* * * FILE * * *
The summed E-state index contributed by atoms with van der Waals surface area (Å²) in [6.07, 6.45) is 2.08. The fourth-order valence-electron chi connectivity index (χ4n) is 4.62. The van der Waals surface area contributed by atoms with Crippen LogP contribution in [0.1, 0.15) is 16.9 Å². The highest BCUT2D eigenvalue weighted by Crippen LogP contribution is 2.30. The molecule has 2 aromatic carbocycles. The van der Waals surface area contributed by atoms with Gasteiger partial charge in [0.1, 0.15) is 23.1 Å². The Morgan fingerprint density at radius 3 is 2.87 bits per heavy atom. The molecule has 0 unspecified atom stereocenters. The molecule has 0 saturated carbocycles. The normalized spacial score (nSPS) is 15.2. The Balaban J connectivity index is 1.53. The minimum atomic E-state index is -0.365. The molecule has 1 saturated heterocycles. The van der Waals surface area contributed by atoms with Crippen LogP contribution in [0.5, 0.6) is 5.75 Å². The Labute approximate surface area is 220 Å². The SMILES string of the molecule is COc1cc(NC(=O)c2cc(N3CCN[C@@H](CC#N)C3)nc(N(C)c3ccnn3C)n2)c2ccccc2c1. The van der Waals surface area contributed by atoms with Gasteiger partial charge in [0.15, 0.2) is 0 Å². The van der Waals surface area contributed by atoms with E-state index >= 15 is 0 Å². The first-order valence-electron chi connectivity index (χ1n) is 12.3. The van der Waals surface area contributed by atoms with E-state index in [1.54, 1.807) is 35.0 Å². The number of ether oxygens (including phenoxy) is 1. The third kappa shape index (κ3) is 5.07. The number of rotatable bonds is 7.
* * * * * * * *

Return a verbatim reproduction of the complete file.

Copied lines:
The summed E-state index contributed by atoms with van der Waals surface area (Å²) in [6.07, 6.45) is 2.08. The fourth-order valence-electron chi connectivity index (χ4n) is 4.62. The van der Waals surface area contributed by atoms with Crippen LogP contribution in [0.1, 0.15) is 16.9 Å². The highest BCUT2D eigenvalue weighted by Crippen LogP contribution is 2.30. The molecule has 2 aromatic carbocycles. The van der Waals surface area contributed by atoms with Gasteiger partial charge in [0.1, 0.15) is 23.1 Å². The Morgan fingerprint density at radius 3 is 2.87 bits per heavy atom. The molecule has 0 unspecified atom stereocenters. The molecule has 0 saturated carbocycles. The normalized spacial score (nSPS) is 15.2. The Balaban J connectivity index is 1.53. The minimum atomic E-state index is -0.365. The molecule has 1 saturated heterocycles. The van der Waals surface area contributed by atoms with Crippen LogP contribution in [0.5, 0.6) is 5.75 Å². The Labute approximate surface area is 220 Å². The SMILES string of the molecule is COc1cc(NC(=O)c2cc(N3CCN[C@@H](CC#N)C3)nc(N(C)c3ccnn3C)n2)c2ccccc2c1. The van der Waals surface area contributed by atoms with Gasteiger partial charge in [0.15, 0.2) is 0 Å². The van der Waals surface area contributed by atoms with E-state index >= 15 is 0 Å². The first-order valence-electron chi connectivity index (χ1n) is 12.3. The van der Waals surface area contributed by atoms with E-state index in [1.54, 1.807) is 35.0 Å². The number of ether oxygens (including phenoxy) is 1. The third kappa shape index (κ3) is 5.07. The number of rotatable bonds is 7.